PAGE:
Leica's Sofort instant camera is better than it looks

But the $150 Fuji it's based on is a much better deal.

A $300 Leica? An instant Leica? Strange things are afoot. We were a little taken aback by the announcement of the Sofort, a $300 instant camera from the storied German camera brand. It doesn't look very... Leica-y, and instant cameras aren't really known for the level of quality that the Leica dot typically signifies. Nonetheless, when the opportunity arose to spend some time with the Sofort at Photokina 2016, we jumped on it.

After roughly 30 minutes, I came away pretty impressed with the Sofort. It looks a lot better in person than the promotional images suggested, with a solid, albeit plasticky, build and decent handling. The lens, according to the representative I spoke to, is Leica made, and fixed at 60mm. That translates to about 34mm on a full-frame camera, which is a nice all-round focal length. Being a film camera, there's no display for previewing images, meaning you need to peer through a viewfinder to frame your photos. From there, you can choose from numerous scene presets including selfie and macro modes. There's also a mirror on the front to held you frame your face correctly.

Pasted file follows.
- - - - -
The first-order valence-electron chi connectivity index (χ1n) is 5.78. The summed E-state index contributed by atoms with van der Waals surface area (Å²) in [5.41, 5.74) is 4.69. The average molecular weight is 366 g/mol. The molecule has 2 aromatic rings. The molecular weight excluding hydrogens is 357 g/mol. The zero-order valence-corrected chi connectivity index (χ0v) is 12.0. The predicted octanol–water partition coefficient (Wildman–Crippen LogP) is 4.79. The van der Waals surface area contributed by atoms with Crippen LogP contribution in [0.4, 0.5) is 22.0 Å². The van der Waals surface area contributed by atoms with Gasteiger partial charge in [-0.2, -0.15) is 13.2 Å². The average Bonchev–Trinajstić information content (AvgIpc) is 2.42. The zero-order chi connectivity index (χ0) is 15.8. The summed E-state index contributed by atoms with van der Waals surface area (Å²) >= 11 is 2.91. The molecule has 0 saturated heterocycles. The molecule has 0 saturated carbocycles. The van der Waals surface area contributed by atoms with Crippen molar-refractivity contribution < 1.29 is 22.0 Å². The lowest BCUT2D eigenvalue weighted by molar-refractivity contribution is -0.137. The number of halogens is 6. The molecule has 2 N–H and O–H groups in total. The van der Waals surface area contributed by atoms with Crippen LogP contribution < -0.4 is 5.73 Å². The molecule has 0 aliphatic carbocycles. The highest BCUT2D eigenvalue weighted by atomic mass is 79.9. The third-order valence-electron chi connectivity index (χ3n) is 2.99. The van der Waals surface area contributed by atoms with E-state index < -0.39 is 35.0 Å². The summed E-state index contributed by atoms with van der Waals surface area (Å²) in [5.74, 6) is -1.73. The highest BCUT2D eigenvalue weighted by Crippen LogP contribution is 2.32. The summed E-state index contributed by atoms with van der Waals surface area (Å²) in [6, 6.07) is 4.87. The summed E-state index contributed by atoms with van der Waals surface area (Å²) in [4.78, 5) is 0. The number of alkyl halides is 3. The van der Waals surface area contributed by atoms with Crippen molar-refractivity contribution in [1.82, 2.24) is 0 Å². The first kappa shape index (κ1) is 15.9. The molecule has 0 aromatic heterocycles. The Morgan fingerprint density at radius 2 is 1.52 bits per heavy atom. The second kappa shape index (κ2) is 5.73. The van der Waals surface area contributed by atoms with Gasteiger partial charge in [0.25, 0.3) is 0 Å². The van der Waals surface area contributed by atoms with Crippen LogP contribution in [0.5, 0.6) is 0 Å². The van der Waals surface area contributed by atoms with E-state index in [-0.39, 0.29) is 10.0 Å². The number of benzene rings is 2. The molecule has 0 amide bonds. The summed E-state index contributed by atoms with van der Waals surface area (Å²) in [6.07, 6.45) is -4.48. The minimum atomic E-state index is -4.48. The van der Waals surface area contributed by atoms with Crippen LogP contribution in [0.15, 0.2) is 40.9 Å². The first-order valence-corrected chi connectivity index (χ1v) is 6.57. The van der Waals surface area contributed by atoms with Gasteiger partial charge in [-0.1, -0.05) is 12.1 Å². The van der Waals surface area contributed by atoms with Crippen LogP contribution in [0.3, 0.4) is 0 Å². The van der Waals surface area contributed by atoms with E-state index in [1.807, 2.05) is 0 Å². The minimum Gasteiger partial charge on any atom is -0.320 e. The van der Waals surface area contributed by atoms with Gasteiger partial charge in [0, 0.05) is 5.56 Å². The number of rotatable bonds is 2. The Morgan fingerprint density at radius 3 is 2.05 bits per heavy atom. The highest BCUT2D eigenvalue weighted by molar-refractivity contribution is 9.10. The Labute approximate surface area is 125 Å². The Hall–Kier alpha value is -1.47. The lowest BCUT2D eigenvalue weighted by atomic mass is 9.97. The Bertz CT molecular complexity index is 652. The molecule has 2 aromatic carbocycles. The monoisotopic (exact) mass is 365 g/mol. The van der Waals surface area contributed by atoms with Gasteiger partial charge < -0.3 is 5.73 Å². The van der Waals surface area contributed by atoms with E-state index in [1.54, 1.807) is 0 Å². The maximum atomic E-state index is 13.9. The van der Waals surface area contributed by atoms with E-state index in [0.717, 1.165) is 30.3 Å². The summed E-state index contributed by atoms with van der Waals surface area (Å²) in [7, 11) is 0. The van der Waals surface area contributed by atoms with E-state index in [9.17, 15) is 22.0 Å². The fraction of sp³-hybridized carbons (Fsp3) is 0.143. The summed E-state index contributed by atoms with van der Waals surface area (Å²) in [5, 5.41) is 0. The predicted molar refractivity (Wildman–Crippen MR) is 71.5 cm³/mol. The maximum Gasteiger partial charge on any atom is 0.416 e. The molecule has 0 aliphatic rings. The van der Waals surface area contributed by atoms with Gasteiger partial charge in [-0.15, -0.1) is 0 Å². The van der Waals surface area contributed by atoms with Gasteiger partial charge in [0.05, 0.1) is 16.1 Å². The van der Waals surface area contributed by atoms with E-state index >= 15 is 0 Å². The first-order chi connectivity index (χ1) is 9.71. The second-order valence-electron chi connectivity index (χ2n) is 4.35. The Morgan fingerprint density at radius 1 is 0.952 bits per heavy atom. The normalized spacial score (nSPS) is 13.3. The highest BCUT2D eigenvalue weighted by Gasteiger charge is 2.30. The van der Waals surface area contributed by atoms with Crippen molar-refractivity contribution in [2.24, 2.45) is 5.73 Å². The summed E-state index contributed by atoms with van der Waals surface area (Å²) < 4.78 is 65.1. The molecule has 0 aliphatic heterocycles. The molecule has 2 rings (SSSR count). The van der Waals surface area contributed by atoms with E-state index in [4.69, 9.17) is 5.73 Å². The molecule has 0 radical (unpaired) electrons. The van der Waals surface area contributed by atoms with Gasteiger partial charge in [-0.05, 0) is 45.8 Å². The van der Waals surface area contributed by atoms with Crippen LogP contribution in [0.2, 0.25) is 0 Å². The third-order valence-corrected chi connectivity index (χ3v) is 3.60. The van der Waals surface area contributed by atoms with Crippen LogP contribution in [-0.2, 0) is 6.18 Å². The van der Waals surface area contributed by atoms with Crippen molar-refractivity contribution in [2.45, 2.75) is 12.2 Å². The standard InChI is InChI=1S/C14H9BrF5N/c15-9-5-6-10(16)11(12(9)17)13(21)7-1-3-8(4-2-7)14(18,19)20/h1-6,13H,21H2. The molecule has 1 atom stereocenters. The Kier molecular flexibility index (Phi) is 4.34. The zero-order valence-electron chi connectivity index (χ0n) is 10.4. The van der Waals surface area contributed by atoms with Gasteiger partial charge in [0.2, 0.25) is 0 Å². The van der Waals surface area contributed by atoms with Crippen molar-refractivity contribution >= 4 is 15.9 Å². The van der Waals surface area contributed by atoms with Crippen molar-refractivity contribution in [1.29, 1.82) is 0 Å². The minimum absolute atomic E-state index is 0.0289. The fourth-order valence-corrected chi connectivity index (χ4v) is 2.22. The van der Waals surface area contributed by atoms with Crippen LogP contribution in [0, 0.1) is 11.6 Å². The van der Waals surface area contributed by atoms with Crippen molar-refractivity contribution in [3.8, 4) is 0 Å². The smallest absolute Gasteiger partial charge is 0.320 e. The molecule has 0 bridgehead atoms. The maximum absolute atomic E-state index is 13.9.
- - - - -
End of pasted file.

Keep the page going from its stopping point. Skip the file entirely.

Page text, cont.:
But, and this is a huge but, the Sofort is, as far as I can tell, an (admittedly thorough) rebadge of the Fuji Instax mini 90. It takes the same film -- although Leica will sell you its film for around $15 for 10 shots -- has the same focal length and the same basic shape as Fuji's camera. Leica says it's reengineered the aperture system, lens and flash (it fires a little later than the mini 90), and the result is a superior product.

My experience with Instax has been at the low end of Fuji's range, so perhaps it should come as no surprise that I was impressed by the quality of the shots I took with the Sofort. I used Leica's monochrome film, and got a sharp image, with a lovely range of shades despite my subject wearing black and the background being mostly black.

I'm told that the mini 90 is a similarly strong performer, though, and that camera costs about $150 right now. So there's really one question that you should ask yourself: Are you willing to pay an extra $150 for a Leica badge and a few tweaks?

Steve Dent contributed to this report.

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